Dixie National Forest Near Kanab Utah

Dixie National Forest SignDixie National Forest is located in Cedar City, Utah. This national forest is almost two million acres and extends for almost 170 miles across southern Utah. Dixie National Forest stretches to the Great Basin and the Colorado River. The Great Basin, near the Colorado River, provides spectacular scenery, with colored cliffs and steep-walled gorges. The forest vegetation varies from desert-type plants to pinyon pine, juniper, aspen, spruce and fir.

Information About Dixie National Forest

Elevation - The elevation is between 2,800 feet to 11,322 feet at Blue Bell Knoll on Boulder Mountain, and just 1 hour and 40 minutes from Kanab, Utah which makes it a great day trip destination location. It is also near St. George, Utah.

Geographic’s - The forest is divided into four unique areas, the Markagunt, Pansaugunt, and Aquarius Plateaus. Boulder Mountain is one of the largest elevations in the United States, reaching  11,000 feet above sea level.

Climate - Precipitation ranges from 10 inches in the lower elevations of the forest, to 40 inches of snow and rain per year near Brian Head Peak.  Thunderstorms are most common in July to August. Depending on elevation temperatures year around exceed 100 degrees Fahrenheit and drop to -30 Fahrenheit.


Wilderness Areas of Dixie National Park

Ashdown Gorge Wilderness

Ashdown Gorge WildernessDesignated in 1984

7,043 Acres

Sharing the western and northern borders of the desert-like Cedar Breaks National Monument, Ashdown Gorge Wilderness displays eroded, multicolored Wasatch limestone, meadows, and forestland including a significant stand of bristlecone pine, known as the Twisted Forest, in the northern corner. Bristlecones are among the oldest living life-forms. The area is home to a diversity of wildlife that includes mule deer, yellow-bellied marmots, chipmunks, golden-mantled ground squirrels, voles, and mice. Creeks run year-round. Elevations range from 8,000 feet to 10,400 feet, and winter snows often add spectacular highlights to the colorful stone formations.

Within the Wilderness, you'll find less than 10 miles of trails. The Rattlesnake Trail (five miles) traces the northern boundary of the national monument and follows Rattlesnake Creek on an east-to-west path across the Wilderness to meet the Potato Hollow Trail. The latter trail continues south to a trail-head at Cedar Springs. The Potato Hollow Trail (2.5 miles) forks before the trail-head to become the Blowhard Trail, which climbs Blowhard Mountain. There is ample opportunity to find solitude, especially if you hike off-trail (taking care, of course, to create as little impact on the land as possible).

Box-Death Hollow Wilderness

Box-Death Hollow WildernessDesignated in 1984

25,751 Acres

Vertical gray-orange walls of Navajo sandstone stand above two canyon tributaries of the Escalante River in Box-Death Hollow Wilderness. This is canyon country, home to numerous monoclines--places where fault lines have made layers of earth rise and fall sharply, exposing the colorful strata of sediment. The name Death Hollow gives reference to a number of livestock that plunged to their death trying to cross the steep canyon. Running north-south through a steeply dipping monocline, Pine Creek forms the area known as "The Box." Death Hollow Creek, east of The Box, has carved its way through a gently dipping monocline. Raging waters often flood these canyon narrows after a rain. Pinion and juniper cover many of the plateaus above the canyons. Brown and rainbow trout are plentiful in Pine Creek and in portions of Sand Creek. Along the creek banks, you may see mule deer, an occasional cougar, or even elk in winter. The BLM's Phipps-Death Hollow Outstanding Natural Area lies adjacent to the Wilderness. Nine miles of trail run the distance of "The Box", hiking in the remainder of this Wilderness area requires following drainage's or un-designated routes.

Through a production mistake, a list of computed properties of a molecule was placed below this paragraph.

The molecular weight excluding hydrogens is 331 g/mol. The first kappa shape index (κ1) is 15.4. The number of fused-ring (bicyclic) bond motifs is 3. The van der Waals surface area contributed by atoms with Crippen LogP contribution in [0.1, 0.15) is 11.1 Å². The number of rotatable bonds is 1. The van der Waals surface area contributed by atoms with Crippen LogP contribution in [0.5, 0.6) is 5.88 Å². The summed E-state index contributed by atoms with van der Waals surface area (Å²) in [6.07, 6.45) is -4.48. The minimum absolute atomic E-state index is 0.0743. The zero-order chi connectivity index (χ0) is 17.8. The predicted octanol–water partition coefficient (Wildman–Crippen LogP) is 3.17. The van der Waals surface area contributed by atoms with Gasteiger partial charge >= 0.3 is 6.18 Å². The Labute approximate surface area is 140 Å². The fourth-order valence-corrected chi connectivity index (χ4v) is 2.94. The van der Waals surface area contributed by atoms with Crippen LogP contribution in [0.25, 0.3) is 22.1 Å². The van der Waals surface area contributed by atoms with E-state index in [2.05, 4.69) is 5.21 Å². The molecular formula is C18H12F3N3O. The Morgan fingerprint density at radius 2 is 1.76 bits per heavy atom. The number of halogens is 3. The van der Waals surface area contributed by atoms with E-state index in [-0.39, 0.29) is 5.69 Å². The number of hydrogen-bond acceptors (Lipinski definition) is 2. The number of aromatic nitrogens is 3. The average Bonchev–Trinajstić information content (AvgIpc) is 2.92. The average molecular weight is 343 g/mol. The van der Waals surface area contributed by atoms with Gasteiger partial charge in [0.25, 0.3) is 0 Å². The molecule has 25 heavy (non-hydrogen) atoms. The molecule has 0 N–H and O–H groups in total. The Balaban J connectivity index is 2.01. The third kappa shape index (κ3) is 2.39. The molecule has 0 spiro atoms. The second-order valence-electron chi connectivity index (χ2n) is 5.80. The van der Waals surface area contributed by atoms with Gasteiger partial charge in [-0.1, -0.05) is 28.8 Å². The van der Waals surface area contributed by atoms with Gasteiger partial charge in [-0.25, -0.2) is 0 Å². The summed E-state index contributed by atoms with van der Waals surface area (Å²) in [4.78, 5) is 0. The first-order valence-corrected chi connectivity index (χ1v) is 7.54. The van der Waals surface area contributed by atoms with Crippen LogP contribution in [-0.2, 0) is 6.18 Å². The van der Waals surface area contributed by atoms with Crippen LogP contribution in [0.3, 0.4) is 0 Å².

Cottonwood Forest Wilderness

Cottonwood Forest WildernessDesignated in 2009

2,620 Acres

Zion National Park's world-famous landscape of soaring cliff walls, forested plateaus, and deep, narrow gorges extends well beyond the boundaries of the park onto surrounding BLM and FS lands including the Cottonwood Forest Wilderness. The area is characterized by deep, narrow red rock canyons with intermittent surface water and seasonal flows. There are no designated system trails in the wilderness and travel is limited due to steep terrain. Seeps in the canyon walls provide water for bouquets of maidenhair fern, scarlet monkey flower, and columbine. Hawks, falcons, and eagles nest along the sandstone walls, while deer, and cougar live in the canyon bottoms.

Pine Valley Mountain Wilderness

Pine Valley WildernessDesignated in 1984

50,232 Acres